This startup from Bristol, England, is a gamified, on-demand cybersecurity training platform, which aims to measure and improve the user’s technical cyber skills. Other startups offering similar solutions include Hoxhunt, based in Helsinki, and SoSafe from Cologne.
Dragic says that new enterprise security and cyber security tools are particularly interesting, as “traditional approaches are proving more and more inadequate in an increasingly distributed environment.”
London-based startup Applied helps companies remove unconscious bias from their recruitment process: from the design of an inclusive job description to the point of making a hiring decision. It uses 30 behavioural science nudges throughout the process to improve inclusivity. This includes removing gendered language in job descriptions, and anonymising applications of candidates, among other things.
Sarah Nöckel, seed investor at Northzone
Northzone is an early stage venture capital fund, which invests in startups at seed, Series A and Series B across Europe and the US.
Future of work definition: With life being more flexible and less tied to an office, the future of work is all about “asynchronous work and synchronous relationships,” says Nöckel.
As the modern workforce becomes more fragmented, it’s critical to have software platforms that bring people together and allow access to the right documents and information at all times. Not only that, but the offices of the future should be “asynchronous, highly documented, focused on outputs, balanced and filled with spaces for serendipity and social interactions,” adds Nöckel.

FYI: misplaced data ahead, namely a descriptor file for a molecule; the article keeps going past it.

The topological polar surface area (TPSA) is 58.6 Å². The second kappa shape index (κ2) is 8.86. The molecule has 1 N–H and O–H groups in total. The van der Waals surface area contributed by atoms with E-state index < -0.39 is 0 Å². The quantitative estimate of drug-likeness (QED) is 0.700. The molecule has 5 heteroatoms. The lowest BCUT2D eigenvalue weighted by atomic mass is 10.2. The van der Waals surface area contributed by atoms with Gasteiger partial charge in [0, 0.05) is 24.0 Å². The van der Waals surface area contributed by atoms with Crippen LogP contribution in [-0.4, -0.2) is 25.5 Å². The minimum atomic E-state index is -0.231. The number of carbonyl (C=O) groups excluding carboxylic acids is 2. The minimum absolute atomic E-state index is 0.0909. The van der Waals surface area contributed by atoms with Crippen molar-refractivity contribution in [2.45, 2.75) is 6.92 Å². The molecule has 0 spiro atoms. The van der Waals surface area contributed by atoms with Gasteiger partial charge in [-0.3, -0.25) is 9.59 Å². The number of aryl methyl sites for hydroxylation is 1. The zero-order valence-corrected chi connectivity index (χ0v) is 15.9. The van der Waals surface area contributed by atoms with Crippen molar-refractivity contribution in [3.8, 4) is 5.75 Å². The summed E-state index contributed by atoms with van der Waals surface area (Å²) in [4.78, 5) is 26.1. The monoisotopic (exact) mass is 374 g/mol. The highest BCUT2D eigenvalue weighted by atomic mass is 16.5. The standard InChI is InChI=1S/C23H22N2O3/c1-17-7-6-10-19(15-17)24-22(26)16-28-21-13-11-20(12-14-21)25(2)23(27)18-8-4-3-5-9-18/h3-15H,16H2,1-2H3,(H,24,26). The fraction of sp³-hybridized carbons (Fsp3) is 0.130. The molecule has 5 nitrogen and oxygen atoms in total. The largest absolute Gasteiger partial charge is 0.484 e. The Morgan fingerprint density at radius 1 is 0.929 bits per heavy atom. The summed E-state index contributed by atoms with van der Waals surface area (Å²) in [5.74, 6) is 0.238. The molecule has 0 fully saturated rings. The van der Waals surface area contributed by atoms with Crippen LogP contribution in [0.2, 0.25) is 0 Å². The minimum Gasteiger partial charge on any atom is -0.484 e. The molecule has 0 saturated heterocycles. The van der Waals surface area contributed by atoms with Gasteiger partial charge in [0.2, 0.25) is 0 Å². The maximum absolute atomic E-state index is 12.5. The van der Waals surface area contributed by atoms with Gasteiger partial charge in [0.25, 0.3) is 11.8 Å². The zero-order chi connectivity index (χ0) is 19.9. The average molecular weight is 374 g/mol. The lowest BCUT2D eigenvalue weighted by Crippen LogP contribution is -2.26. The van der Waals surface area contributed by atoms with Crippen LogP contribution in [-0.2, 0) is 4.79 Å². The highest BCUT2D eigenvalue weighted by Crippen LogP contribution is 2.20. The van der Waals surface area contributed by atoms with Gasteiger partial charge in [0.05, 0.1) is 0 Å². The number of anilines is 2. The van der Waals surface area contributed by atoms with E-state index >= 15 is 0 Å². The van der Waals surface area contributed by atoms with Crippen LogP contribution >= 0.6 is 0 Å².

When it comes to future of work startups, Northzone is currently focused on those that can increase productivity in a hybrid, remote world.
Startups to watch:
Noeckel says there is currently a gap between how people engage virtually, versus the physical office. As such, startups are exploring new ways to “reinforce rituals, culture building and collaboration for projects.”
Gather is building virtual spaces for people to interact more effectively online. It combines video-calling with a 2D map, letting users walk around and talk to people next to them. Gather’s creation tools also let users make their own custom, interactive spaces.
London-based startup Cosmos Video similarly aims to replicate the serendipity of everyday interactions. It allows users to create virtual ventures by combining game mechanics with video chat.
Berlin-based startup Acapela aims to combat Zoom fatigue with its async meetings platform. Instead of everyone being in the same call at the same time, team members can contribute to conversations flexibly later on. The platform allows users to express their opinions with voice or video messages and integrates with other productivity tools like Google Suite, Asana or Notion.